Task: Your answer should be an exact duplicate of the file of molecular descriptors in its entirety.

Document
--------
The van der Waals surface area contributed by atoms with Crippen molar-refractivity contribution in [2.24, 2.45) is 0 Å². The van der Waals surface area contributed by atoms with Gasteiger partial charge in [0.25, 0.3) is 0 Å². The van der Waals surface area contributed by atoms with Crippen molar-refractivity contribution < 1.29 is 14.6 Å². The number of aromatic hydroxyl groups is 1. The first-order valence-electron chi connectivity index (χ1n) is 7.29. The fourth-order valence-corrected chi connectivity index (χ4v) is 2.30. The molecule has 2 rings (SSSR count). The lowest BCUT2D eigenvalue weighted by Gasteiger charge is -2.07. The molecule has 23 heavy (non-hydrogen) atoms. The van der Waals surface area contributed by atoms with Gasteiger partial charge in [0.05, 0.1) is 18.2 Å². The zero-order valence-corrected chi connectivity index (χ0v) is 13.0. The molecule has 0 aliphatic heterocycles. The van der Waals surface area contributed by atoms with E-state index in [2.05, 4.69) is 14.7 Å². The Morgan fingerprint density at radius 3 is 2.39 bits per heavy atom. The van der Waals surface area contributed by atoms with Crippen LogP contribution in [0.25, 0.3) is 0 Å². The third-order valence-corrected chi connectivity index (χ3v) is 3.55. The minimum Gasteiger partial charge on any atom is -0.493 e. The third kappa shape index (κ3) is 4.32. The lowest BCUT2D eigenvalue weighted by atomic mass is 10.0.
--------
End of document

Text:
The van der Waals surface area contributed by atoms with Crippen molar-refractivity contribution in [2.24, 2.45) is 0 Å². The van der Waals surface area contributed by atoms with Gasteiger partial charge in [0.25, 0.3) is 0 Å². The van der Waals surface area contributed by atoms with Crippen molar-refractivity contribution < 1.29 is 14.6 Å². The number of aromatic hydroxyl groups is 1. The first-order valence-electron chi connectivity index (χ1n) is 7.29. The fourth-order valence-corrected chi connectivity index (χ4v) is 2.30. The molecule has 2 rings (SSSR count). The lowest BCUT2D eigenvalue weighted by Gasteiger charge is -2.07. The molecule has 23 heavy (non-hydrogen) atoms. The van der Waals surface area contributed by atoms with Gasteiger partial charge in [0.05, 0.1) is 18.2 Å². The zero-order valence-corrected chi connectivity index (χ0v) is 13.0. The molecule has 0 aliphatic heterocycles. The van der Waals surface area contributed by atoms with E-state index in [2.05, 4.69) is 14.7 Å². The Morgan fingerprint density at radius 3 is 2.39 bits per heavy atom. The van der Waals surface area contributed by atoms with Crippen LogP contribution in [0.25, 0.3) is 0 Å². The third-order valence-corrected chi connectivity index (χ3v) is 3.55. The minimum Gasteiger partial charge on any atom is -0.493 e. The third kappa shape index (κ3) is 4.32. The lowest BCUT2D eigenvalue weighted by atomic mass is 10.0.